While Rabbi Dovid Batzri’s first attempt to drive the dybbuk out was not apparently successful, R. Elyashiv, shtlit”a, reportedly refused to allow it in in the first place, according to the account in Chadrei Chareidim. “Go away from here. I have no business with a dibuk.”
Assume, for the sake of argument, that the account is accurate. (My own practice is to follow R. Elyashiv’s own directive, and assume that nothing quoted in his name is accurate, unless heard directly from him. Even then, I would be skeptical if any background information regarding an issue that was delivered to him by one of his more notorious gatekeepers, who are known to color, filter, and distort.) Was R. Elyashiv dismissive of the possibility that the unfortunate young man from Brazil was possessed by a dybbuk? Did he, like R. Moshe Sternbuch, shlit”a, see mental illness as the cause of the aberrant behavior, rather than a freeloading spirit? Or did he dismiss the dybbuk because he had nothing to say to it, and didn’t particularly relish its company?
The same account claims that R. Elyashiv certainly did not rule out the possibility of a real case of possession. Shlomo Kook, the editor of HaShavua B’Yerushalayim, attended the ill-fated attempt at a videoconferenced exorcism, and reported on its details in his paper. He then looked back at the celebrated predecessor to today’s dybbuk, the infamous dybbuk of Dimona, a bit over a decade ago. Kook reports that R. Elyashiv was asked at the time whether the story should be told to children, since not everyone believed that it was an actual dybbuk they were up against. According to Kook, R. Elyashiv responded:
“Can you say for certain it wasn’t genuine?” adding, “If some are encouraged (receive chizuk) by this, why not tell?”
This is the message this week regarding the dibuk of Brazil “whether we are dealing with a dibuk or not” the chareidi papers reported, quoting Maran R’ Elyashiv, echoing his words from 11 years ago – “if people receive a chizuk from this, why not?”
Many years prior to all of this, R. Simcha Wasserman zt”l spent one of his last Shabbosim in Los Angeles at our yeshiva, prior to his aliyah to Israel. Someone asked him what he knew about the Chofetz Chaim’s dybbuk – the one that R. Simcha’s father, R. Elchonon Wasserman hy”d had watched the Chofetz Chaim dispatch back to Dybbuk Central. R. Elchonon reportedly talked about the event only once a year. Would R. Simcha share the story?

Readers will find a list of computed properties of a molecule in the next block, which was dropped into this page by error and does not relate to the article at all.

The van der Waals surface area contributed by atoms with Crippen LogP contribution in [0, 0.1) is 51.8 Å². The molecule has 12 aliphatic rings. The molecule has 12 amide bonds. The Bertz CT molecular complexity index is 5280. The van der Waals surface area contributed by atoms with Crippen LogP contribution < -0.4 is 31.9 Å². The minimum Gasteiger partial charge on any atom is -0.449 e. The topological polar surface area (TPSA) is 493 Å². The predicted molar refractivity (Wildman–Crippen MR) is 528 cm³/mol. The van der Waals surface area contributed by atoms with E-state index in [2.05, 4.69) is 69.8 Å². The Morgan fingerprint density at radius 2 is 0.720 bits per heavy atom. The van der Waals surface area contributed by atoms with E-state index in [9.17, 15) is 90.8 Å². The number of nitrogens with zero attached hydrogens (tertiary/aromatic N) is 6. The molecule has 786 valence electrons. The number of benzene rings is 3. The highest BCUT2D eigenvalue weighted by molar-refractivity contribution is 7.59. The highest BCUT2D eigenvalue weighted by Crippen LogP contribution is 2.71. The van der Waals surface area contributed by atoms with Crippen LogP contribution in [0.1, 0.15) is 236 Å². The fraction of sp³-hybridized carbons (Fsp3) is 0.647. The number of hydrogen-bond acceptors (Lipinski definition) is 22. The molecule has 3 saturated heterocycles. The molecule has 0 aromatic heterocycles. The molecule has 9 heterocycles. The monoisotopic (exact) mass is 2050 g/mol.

R. Simcha demurred. “Yiddishkeit is difficult enough for many people to accept without burdening them with stories about dybbuks.”
R. Simcha’s was a very different reaction, born perhaps out of his experience with a very different population of Jews. Having lived among Americans, both frum and not frum, R. Simcha knew that while such stories might give some people a boost to their emunah, they could seriously hamper the growth of others.
For the haredi community in Israel, tales of a dybbuk might indeed bring chizuk. When the possessed woman came around eight months later and complained that she was put up to the entire drama by people who wanted to milk it for its propaganda purposes, the purported confession appeared in Ha’aretz. (I say “purported” because I generally pay less attention to Ha’aretz’s treatment of anything religious than I do to a would-be dybbuk. Some of its journalists write as if possessed by multiple demons.) Now, Ha’aretz is not a paper generally read by haredim. Many, many people still believe that ten years ago, R. Batzri conversed with a dybbuk, recorded his voice, and then succeeded in obtaining a summary eviction. To them, both dybbuk stories are sources of chizuk.
To many others, however, both stories are the polar opposite. They are about supposedly discerning people preferring irrationality (or at least meta-rationality) above rational and commonsensical explanations. They create problems and doubts for people who struggle with criticism of their life style by people who see them as superstitious, anti-intellectual, narrow and primitive. They have answers for those people, but those answers are compromised by the behavior of their coreligionists, particularly when a dreaded dybbuk is unmasked as a foolish fraud.
Chizuk is good – as long as there is no strong probability that it will turn into the opposite under scrutiny. In more insular communities, that scrutiny is not very likely, and there is at least room to embrace the chizuk. For those of us in more open societies, every possibility of chizuk has to be weighed against the significant chance that it will be stood on its head. We must be far more prudent, as R. Simcha was.
The real lesson, I believe, is an old one that is often ignored. The needs and realities of the Torah community in Israel are not identical with those here. What is right in Bnei Brak is toxic here. All sorts of questions need to be asked and answered closer to ground zero, because advice appropriate to the tzibur in Israel is not appropriate here.
Realizing this may be the first step in ridding ourselves of our own community’s demons.